ADMIRALTY LAW AND THE CONSTITUTION.
English statutory laws and non-statutory laws relating to Admiralty jurisdiction prevailed in India till the commencement of the Constitution, and thereafter they have continued as “law in force” in terms of Article 372(1) and Explanations I and II thereof. Article(1) and the Explanations aforesaid state.
“(1) Notwithstanding the repeal by this Constitution of the enactments referred to in Article 395 but subject to the other provisions of this Constitution, all the law in force in the territory if India immediately before the commencement of this Constitution shall continue in force therein until altered or repealed or amended by a competent Legislature or other competent authority.
(2) For the purpose of bringing the provisions of any law in force in the territory of India into accord with the provisions of this Constitution, the President may by order (66) make such adaptations and modifications of such law, whether by way of repeal or amendment, as may be necessary or expedient, and provide, that the law shall, as from such date as may be specified in the order, have effect subject to the adaptations and modifications so made, and any such adaptation or modification shall not be questioned in any court of law.
(3) Nothing in clause (2) shall be deemed -
(a) to empower the President to make any adaptation or modification of any law after the expiration of three years from the commencement of this Constitution, or
(b) to prevent any competent Legislature or other competent authority from repealing or amending any law adapted or modified by the President under the said clause.
Explanation I: The expression "law in force" in this article include a law passed or made by a Legislature or other competent authority in the territory of India before the commencement of this Constitution and not previously repealed, notwithstanding that it or parts of it may not be then in operation either at all or in particular areas.
Explanation II: Any law passed or made by a Legislature or other competent authority in the territory of India which immediately before the commencement of this Constitution had the extra-territorial effect as well as effect in the territory of India shall, subject to any such adaptations and modifications as aforesaid, continue to have such extra-territorial effect.
Explanation III: Nothing in this Article shall be construed as continuing any temporary law in force beyond the date fixed for its expiration or the date on which it would have expired if this Constitution had not come into force.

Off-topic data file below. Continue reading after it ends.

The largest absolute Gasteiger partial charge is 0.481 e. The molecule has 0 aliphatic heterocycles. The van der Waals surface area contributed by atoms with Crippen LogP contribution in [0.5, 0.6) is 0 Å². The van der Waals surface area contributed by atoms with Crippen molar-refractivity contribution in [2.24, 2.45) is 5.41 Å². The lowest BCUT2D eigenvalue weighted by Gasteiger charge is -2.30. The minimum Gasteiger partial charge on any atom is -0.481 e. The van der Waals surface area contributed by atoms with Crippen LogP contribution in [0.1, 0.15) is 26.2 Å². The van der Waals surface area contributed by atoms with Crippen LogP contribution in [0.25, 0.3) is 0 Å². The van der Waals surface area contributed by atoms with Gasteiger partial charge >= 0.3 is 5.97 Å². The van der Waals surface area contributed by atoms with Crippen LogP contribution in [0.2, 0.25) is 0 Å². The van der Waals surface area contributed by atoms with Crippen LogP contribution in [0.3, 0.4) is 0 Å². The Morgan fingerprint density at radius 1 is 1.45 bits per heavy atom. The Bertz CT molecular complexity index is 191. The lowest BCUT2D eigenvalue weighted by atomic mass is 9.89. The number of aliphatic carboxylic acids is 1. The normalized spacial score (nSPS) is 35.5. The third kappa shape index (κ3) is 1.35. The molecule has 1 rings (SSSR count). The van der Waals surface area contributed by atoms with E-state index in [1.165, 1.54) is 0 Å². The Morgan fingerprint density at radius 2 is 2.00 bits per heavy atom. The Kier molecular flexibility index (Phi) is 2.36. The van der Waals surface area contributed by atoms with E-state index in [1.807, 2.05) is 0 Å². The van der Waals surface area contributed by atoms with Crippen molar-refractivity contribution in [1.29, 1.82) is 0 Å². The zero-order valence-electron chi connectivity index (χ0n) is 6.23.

Explanation IV: An Ordinance promulgated by the Governor of a Province under section 88 of the Government of India Act, 1935, and in force immediately before the commencement of this Constitution shall, unless withdrawn by the Governor of the corresponding State earlier, cease to operate at the expiration of six weeks from the first meeting after such commencement of the Legislative Assembly of that State functioning under clause (1) of Article 382, and nothing in this article shall be construed as continuing any such Ordinance in force beyond the said period.
It would be pertinent to read Article 366(10) of the Constitution which states-
“366. In this Constitution, unless the context otherwise requires, the following expressions have the meanings hereby respectively assigned to them, this is to say-
(10) “existing law” means any law, Ordinance, order, bye-law, rule or regulation passed or made before the commencement of this Constitution by any Legislature, authority or person having the power to make such a law, Ordinance, order, bye-law, rule or regulation;”
And Article 367(1) of the Constitution states:
(1) Unless the context otherwise requires, the General Clauses Act, 1897, shall, subject to any adaptations and modifications that may be made therein under Article 372, apply for the interpretation of this Constitution as it applies to the interpretation of an Act of the Legislature of the Dominion of India.
(2) Any reference in this Constitution to Acts or laws of, or made by, Parliament, or to Acts or laws of, or made by, Parliament, or to Acts or laws of, or made by, the Legislature of a State, shall be construed as including a reference to an Ordinance made by the President or, to an Ordinance made by a Governor, as the case may be.
(3) For the purposes of this Constitution “foreign State” means any State other than India:
Provided that, subject to the provisions of any law made by Parliament, the President may by order declare any State not to be a foreign State for such purposes as may be specified in the order.